Earlier this year, I reviewed one of the other books from the series on John Owen. Reviewing that book challenged me to think critically about biographies and what we, and our children, learn from reading them.
There is a saying that if we do not learn from history then we are doomed to repeat it. There are also other sayings about history and why we study it. I always told my middle school students that we studied history so that we could learn from the past and not have to reinvent the wheel over and over. Both of these sayings apply to this series of Christian biographies for children.
I asked Simonetta what she wants children to learn from this book on Athanasius. She said, "Most of all, that Jesus is fully God. Hopefully, they will also realize that we don't always understand some biblical doctrines, and it's OK. They will see the importance of Christian councils and creeds, and hopefully be better prepared to face future Dan Browns (they pop up every few years)."
This was exactly what my daughter took from this book when she read it. I listened as she gave a summary of the book to my younger daughter. She saw that it was important for Athanasius to stand firm in his belief that Jesus was fully God and fully man (she actually said that).
Her reading of the book opened the door to a really important discussion about salvation and the trinity. Sometimes it's hard to know how to help children understand why theology matters. But, it does. It matters quite a lot. This biography recounts a time in history when Jesus' deity was questioned. It was challenged. People chose to believe Arius' teaching because it seemed more logical and easier to believe and follow. But, what is easier to believe is often not right. As parents, this is a lesson we have to teach our children.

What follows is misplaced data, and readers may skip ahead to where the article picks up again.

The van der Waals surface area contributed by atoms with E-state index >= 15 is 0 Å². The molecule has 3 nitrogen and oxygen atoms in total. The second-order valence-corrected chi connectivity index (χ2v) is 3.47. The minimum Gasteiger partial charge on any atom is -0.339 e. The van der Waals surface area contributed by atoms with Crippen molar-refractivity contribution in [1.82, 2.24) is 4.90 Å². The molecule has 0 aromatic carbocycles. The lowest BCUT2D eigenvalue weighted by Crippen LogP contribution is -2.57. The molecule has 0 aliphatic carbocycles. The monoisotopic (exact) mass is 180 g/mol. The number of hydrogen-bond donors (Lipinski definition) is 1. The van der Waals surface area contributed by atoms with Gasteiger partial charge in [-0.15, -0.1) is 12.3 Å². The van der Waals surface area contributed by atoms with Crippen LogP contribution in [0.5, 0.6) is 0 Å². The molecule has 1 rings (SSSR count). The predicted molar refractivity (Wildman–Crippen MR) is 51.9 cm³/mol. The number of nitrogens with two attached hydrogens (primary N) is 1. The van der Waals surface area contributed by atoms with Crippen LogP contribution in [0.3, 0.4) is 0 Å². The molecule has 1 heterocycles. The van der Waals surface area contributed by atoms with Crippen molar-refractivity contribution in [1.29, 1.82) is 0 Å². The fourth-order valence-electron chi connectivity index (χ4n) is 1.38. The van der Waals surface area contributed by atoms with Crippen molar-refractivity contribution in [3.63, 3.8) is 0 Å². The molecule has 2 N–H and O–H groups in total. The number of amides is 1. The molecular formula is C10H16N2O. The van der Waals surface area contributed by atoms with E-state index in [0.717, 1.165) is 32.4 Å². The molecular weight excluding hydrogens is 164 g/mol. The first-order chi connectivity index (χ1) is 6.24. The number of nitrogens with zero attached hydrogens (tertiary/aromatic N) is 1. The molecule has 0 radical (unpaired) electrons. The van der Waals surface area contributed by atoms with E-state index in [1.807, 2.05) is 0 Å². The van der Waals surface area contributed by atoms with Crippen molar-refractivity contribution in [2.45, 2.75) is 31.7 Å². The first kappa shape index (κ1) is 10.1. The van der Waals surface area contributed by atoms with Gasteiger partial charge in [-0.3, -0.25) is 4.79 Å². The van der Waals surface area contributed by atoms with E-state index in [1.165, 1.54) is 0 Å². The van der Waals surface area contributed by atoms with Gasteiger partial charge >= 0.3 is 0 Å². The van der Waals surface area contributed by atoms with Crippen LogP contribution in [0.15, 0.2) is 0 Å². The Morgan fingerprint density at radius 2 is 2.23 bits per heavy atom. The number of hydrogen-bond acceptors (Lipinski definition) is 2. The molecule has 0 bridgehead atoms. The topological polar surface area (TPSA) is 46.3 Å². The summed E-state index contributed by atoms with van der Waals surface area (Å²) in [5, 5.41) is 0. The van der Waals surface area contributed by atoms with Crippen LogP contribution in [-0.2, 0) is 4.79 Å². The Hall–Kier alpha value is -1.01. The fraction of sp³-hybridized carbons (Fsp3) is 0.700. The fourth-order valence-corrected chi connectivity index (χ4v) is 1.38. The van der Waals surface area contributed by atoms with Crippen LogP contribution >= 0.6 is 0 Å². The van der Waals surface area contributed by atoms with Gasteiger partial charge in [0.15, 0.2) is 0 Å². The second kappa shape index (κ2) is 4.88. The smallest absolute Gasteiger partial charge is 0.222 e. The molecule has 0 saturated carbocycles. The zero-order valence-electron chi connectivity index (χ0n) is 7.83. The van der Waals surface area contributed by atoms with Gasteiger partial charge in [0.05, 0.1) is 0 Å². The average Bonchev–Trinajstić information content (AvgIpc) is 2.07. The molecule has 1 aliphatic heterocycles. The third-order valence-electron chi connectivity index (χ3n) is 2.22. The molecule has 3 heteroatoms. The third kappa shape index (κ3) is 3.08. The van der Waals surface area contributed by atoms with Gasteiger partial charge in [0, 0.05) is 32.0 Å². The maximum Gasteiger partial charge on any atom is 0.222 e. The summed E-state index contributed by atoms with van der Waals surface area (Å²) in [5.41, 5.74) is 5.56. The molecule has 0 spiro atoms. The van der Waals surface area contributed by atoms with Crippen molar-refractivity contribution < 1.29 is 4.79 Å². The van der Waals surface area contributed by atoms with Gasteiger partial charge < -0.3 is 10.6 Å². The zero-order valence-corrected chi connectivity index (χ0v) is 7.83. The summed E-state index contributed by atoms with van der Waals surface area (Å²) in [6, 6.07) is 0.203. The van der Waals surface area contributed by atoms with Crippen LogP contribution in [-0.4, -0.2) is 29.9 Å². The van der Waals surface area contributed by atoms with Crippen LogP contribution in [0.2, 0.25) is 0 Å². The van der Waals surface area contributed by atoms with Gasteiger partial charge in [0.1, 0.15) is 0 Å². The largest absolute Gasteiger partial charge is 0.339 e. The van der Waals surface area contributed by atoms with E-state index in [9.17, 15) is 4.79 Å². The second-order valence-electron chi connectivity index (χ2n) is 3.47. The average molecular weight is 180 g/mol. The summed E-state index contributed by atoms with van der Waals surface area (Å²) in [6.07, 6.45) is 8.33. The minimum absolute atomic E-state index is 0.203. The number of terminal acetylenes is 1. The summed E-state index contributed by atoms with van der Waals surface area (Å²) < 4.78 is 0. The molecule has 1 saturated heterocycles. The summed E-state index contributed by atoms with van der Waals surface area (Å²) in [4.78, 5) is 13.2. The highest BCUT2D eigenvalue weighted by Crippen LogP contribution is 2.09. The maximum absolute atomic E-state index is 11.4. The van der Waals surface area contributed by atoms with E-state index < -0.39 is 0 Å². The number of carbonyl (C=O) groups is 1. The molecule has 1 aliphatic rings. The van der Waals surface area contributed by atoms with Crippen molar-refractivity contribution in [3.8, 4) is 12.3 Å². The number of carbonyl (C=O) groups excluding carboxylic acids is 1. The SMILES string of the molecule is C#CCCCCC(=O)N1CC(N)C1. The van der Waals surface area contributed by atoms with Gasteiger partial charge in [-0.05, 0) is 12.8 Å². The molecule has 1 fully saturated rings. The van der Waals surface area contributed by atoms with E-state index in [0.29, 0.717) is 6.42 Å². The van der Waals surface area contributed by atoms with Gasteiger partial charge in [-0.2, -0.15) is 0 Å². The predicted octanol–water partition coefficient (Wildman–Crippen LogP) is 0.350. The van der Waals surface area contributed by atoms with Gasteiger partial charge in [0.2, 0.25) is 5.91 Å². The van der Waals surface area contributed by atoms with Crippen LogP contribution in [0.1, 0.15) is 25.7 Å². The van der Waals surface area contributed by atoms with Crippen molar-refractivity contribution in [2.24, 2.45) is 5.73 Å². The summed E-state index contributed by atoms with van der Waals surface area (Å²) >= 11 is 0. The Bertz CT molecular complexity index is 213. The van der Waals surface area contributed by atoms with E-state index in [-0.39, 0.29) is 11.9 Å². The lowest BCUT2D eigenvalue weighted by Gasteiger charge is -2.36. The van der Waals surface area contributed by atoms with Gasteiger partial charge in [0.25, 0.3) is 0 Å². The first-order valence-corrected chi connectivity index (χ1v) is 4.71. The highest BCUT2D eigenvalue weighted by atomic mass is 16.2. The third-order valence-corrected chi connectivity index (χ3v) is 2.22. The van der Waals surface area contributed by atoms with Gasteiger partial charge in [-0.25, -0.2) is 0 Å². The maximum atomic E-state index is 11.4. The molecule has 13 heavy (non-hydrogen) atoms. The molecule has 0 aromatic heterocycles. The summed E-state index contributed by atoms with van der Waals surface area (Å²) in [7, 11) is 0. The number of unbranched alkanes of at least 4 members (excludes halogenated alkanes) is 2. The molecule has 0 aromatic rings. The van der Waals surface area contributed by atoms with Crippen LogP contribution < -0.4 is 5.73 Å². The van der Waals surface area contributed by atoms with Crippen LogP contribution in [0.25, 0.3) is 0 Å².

Today there is a great deal of controversy about hell and whether it is really real. Is this controversy any different than what Athanasius faced? Perhaps not. It comes down to questioning the Word of God and choosing to believe what the Bible says or what is easier to believe.
Ms. Carr's hope is that understanding the past will help our children understand their faith, theology, and the Word of God better. This equipping can help our children discern what is the Truth and what is not. I have been watching my oldest daughter do this more and more. I pray that she will continue to do so throughout her life.
This review is a bit unorthodox and meandering. I realize this. So, let me tell you in a quick tidbit about this book. It is a biography for children grades 3-7. I would recommend it for 8-12 year olds rather than 7 year olds as the back cover states. The illustrations are a mixture of paintings by Matt Abraxas (which are wonderful) and authentic photographs and artifacts from the past. Ms. Carr tells the story of Athanasius' life and acknowledges clearly what is known and what is unknown about his life. In contrast to many novel biographies written today, Ms. Carr has stuck to what is known and not filled in the gaps with conjectures. This book tells the story of an interesting time in church history.
This youtube video briefly summarizes the book:
Do I think well of this book? Is it worthy of reading and discussion? My daughter is in agreement with me--quite definitely. She told me with certainty today, "I love history, Mommy, and I love this book!"
Please note that I received a complimentary copy of this book for review from Reformation Heritage Books.